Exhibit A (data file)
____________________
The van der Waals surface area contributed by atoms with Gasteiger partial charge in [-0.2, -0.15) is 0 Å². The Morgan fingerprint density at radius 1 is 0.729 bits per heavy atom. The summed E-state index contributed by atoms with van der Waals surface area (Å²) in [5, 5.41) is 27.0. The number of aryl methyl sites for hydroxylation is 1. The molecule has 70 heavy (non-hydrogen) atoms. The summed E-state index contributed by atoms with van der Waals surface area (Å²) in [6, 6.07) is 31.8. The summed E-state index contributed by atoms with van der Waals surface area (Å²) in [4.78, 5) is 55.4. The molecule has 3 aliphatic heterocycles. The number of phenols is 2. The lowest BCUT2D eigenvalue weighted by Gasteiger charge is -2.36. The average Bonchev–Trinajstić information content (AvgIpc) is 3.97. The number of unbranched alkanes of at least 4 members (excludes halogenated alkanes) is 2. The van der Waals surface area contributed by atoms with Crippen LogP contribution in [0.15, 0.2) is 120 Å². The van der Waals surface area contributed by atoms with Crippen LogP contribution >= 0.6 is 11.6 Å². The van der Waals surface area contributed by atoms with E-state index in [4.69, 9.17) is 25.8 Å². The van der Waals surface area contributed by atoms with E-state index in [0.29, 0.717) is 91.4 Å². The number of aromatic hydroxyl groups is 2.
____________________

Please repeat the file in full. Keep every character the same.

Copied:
The van der Waals surface area contributed by atoms with Gasteiger partial charge in [-0.2, -0.15) is 0 Å². The Morgan fingerprint density at radius 1 is 0.729 bits per heavy atom. The summed E-state index contributed by atoms with van der Waals surface area (Å²) in [5, 5.41) is 27.0. The number of aryl methyl sites for hydroxylation is 1. The molecule has 70 heavy (non-hydrogen) atoms. The summed E-state index contributed by atoms with van der Waals surface area (Å²) in [6, 6.07) is 31.8. The summed E-state index contributed by atoms with van der Waals surface area (Å²) in [4.78, 5) is 55.4. The molecule has 3 aliphatic heterocycles. The number of phenols is 2. The lowest BCUT2D eigenvalue weighted by Gasteiger charge is -2.36. The average Bonchev–Trinajstić information content (AvgIpc) is 3.97. The number of unbranched alkanes of at least 4 members (excludes halogenated alkanes) is 2. The van der Waals surface area contributed by atoms with Crippen LogP contribution in [0.15, 0.2) is 120 Å². The van der Waals surface area contributed by atoms with Crippen LogP contribution >= 0.6 is 11.6 Å². The van der Waals surface area contributed by atoms with E-state index in [4.69, 9.17) is 25.8 Å². The van der Waals surface area contributed by atoms with E-state index in [0.29, 0.717) is 91.4 Å². The number of aromatic hydroxyl groups is 2.